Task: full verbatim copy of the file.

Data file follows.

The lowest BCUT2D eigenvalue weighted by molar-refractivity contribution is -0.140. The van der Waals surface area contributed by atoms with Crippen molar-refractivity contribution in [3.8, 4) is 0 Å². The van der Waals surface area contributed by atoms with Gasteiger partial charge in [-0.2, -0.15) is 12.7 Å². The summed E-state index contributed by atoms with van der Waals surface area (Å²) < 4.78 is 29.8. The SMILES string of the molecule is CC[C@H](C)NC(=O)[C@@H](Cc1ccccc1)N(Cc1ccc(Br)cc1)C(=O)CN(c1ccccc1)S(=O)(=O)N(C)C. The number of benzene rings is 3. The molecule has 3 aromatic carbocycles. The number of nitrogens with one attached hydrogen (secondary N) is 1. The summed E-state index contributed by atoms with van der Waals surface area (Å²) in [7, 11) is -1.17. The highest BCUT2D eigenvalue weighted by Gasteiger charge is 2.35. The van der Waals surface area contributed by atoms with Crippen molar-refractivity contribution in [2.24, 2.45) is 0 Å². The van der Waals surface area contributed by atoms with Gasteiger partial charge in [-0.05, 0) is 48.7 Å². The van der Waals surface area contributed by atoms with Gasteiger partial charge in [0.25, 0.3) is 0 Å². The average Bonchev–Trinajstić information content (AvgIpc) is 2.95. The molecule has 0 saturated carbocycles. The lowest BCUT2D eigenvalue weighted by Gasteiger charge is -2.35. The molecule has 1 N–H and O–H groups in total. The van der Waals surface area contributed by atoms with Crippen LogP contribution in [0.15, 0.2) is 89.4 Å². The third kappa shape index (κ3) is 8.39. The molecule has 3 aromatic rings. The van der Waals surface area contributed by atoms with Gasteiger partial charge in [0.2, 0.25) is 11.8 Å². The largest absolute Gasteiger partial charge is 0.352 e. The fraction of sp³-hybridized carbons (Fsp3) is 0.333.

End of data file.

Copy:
The lowest BCUT2D eigenvalue weighted by molar-refractivity contribution is -0.140. The van der Waals surface area contributed by atoms with Crippen molar-refractivity contribution in [3.8, 4) is 0 Å². The van der Waals surface area contributed by atoms with Gasteiger partial charge in [-0.2, -0.15) is 12.7 Å². The summed E-state index contributed by atoms with van der Waals surface area (Å²) < 4.78 is 29.8. The SMILES string of the molecule is CC[C@H](C)NC(=O)[C@@H](Cc1ccccc1)N(Cc1ccc(Br)cc1)C(=O)CN(c1ccccc1)S(=O)(=O)N(C)C. The number of benzene rings is 3. The molecule has 3 aromatic carbocycles. The number of nitrogens with one attached hydrogen (secondary N) is 1. The summed E-state index contributed by atoms with van der Waals surface area (Å²) in [7, 11) is -1.17. The highest BCUT2D eigenvalue weighted by Gasteiger charge is 2.35. The van der Waals surface area contributed by atoms with Crippen molar-refractivity contribution in [2.24, 2.45) is 0 Å². The van der Waals surface area contributed by atoms with Gasteiger partial charge in [-0.05, 0) is 48.7 Å². The van der Waals surface area contributed by atoms with Gasteiger partial charge in [0.25, 0.3) is 0 Å². The average Bonchev–Trinajstić information content (AvgIpc) is 2.95. The molecule has 0 saturated carbocycles. The lowest BCUT2D eigenvalue weighted by Gasteiger charge is -2.35. The molecule has 1 N–H and O–H groups in total. The van der Waals surface area contributed by atoms with Crippen LogP contribution in [0.15, 0.2) is 89.4 Å². The third kappa shape index (κ3) is 8.39. The molecule has 3 aromatic rings. The van der Waals surface area contributed by atoms with Gasteiger partial charge in [0.2, 0.25) is 11.8 Å². The largest absolute Gasteiger partial charge is 0.352 e. The fraction of sp³-hybridized carbons (Fsp3) is 0.333.